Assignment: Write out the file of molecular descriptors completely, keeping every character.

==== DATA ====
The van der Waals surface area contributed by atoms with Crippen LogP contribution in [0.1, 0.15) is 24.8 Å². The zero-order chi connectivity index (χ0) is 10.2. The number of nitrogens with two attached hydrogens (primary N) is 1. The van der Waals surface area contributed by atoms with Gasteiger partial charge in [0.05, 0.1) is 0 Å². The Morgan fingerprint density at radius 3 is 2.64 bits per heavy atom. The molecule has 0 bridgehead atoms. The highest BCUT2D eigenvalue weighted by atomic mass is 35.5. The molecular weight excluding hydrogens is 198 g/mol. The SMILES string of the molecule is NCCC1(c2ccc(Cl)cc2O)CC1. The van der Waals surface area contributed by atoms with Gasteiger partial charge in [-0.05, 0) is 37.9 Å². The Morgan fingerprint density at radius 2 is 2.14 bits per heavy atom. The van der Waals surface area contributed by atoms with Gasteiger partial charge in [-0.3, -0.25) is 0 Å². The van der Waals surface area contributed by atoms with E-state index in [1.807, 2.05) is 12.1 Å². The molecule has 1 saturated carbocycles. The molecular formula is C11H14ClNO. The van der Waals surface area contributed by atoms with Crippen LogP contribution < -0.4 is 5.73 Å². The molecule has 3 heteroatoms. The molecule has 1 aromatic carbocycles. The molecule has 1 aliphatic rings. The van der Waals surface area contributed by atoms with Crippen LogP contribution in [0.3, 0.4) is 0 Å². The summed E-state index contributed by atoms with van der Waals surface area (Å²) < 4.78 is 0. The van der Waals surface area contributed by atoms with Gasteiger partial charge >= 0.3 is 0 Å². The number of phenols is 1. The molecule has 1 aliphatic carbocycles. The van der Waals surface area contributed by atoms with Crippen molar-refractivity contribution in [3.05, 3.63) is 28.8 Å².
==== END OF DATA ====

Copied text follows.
The van der Waals surface area contributed by atoms with Crippen LogP contribution in [0.1, 0.15) is 24.8 Å². The zero-order chi connectivity index (χ0) is 10.2. The number of nitrogens with two attached hydrogens (primary N) is 1. The van der Waals surface area contributed by atoms with Gasteiger partial charge in [0.05, 0.1) is 0 Å². The Morgan fingerprint density at radius 3 is 2.64 bits per heavy atom. The molecule has 0 bridgehead atoms. The highest BCUT2D eigenvalue weighted by atomic mass is 35.5. The molecular weight excluding hydrogens is 198 g/mol. The SMILES string of the molecule is NCCC1(c2ccc(Cl)cc2O)CC1. The van der Waals surface area contributed by atoms with Gasteiger partial charge in [-0.05, 0) is 37.9 Å². The Morgan fingerprint density at radius 2 is 2.14 bits per heavy atom. The van der Waals surface area contributed by atoms with Gasteiger partial charge in [-0.3, -0.25) is 0 Å². The van der Waals surface area contributed by atoms with E-state index in [1.807, 2.05) is 12.1 Å². The molecule has 1 saturated carbocycles. The molecular formula is C11H14ClNO. The van der Waals surface area contributed by atoms with Crippen LogP contribution < -0.4 is 5.73 Å². The molecule has 3 heteroatoms. The molecule has 1 aromatic carbocycles. The molecule has 1 aliphatic rings. The van der Waals surface area contributed by atoms with Crippen LogP contribution in [0.3, 0.4) is 0 Å². The summed E-state index contributed by atoms with van der Waals surface area (Å²) < 4.78 is 0. The van der Waals surface area contributed by atoms with Gasteiger partial charge >= 0.3 is 0 Å². The number of phenols is 1. The molecule has 1 aliphatic carbocycles. The van der Waals surface area contributed by atoms with Crippen molar-refractivity contribution in [3.05, 3.63) is 28.8 Å².